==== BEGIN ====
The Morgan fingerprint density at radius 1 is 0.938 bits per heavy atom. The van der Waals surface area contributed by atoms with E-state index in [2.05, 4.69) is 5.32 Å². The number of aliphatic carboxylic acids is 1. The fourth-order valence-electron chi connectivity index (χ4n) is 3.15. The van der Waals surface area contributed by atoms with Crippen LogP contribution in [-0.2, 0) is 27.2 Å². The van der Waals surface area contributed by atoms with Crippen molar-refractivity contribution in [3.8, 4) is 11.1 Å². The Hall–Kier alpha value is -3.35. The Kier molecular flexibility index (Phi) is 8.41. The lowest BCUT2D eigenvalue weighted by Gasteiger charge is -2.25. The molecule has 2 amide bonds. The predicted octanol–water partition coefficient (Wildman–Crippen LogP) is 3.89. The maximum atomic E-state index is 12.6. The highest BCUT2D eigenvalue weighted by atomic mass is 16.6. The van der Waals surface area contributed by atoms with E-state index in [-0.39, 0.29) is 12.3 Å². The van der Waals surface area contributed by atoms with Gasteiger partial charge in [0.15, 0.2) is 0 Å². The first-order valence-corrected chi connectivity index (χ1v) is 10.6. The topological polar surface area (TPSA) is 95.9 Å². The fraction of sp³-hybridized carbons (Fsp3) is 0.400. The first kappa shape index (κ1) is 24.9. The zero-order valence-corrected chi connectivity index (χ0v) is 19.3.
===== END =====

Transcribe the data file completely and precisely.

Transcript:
The Morgan fingerprint density at radius 1 is 0.938 bits per heavy atom. The van der Waals surface area contributed by atoms with E-state index in [2.05, 4.69) is 5.32 Å². The number of aliphatic carboxylic acids is 1. The fourth-order valence-electron chi connectivity index (χ4n) is 3.15. The van der Waals surface area contributed by atoms with Crippen LogP contribution in [-0.2, 0) is 27.2 Å². The van der Waals surface area contributed by atoms with Crippen molar-refractivity contribution in [3.8, 4) is 11.1 Å². The Hall–Kier alpha value is -3.35. The Kier molecular flexibility index (Phi) is 8.41. The lowest BCUT2D eigenvalue weighted by Gasteiger charge is -2.25. The molecule has 2 amide bonds. The predicted octanol–water partition coefficient (Wildman–Crippen LogP) is 3.89. The maximum atomic E-state index is 12.6. The highest BCUT2D eigenvalue weighted by atomic mass is 16.6. The van der Waals surface area contributed by atoms with E-state index in [-0.39, 0.29) is 12.3 Å². The van der Waals surface area contributed by atoms with Gasteiger partial charge in [0.15, 0.2) is 0 Å². The first-order valence-corrected chi connectivity index (χ1v) is 10.6. The topological polar surface area (TPSA) is 95.9 Å². The fraction of sp³-hybridized carbons (Fsp3) is 0.400. The first kappa shape index (κ1) is 24.9. The zero-order valence-corrected chi connectivity index (χ0v) is 19.3.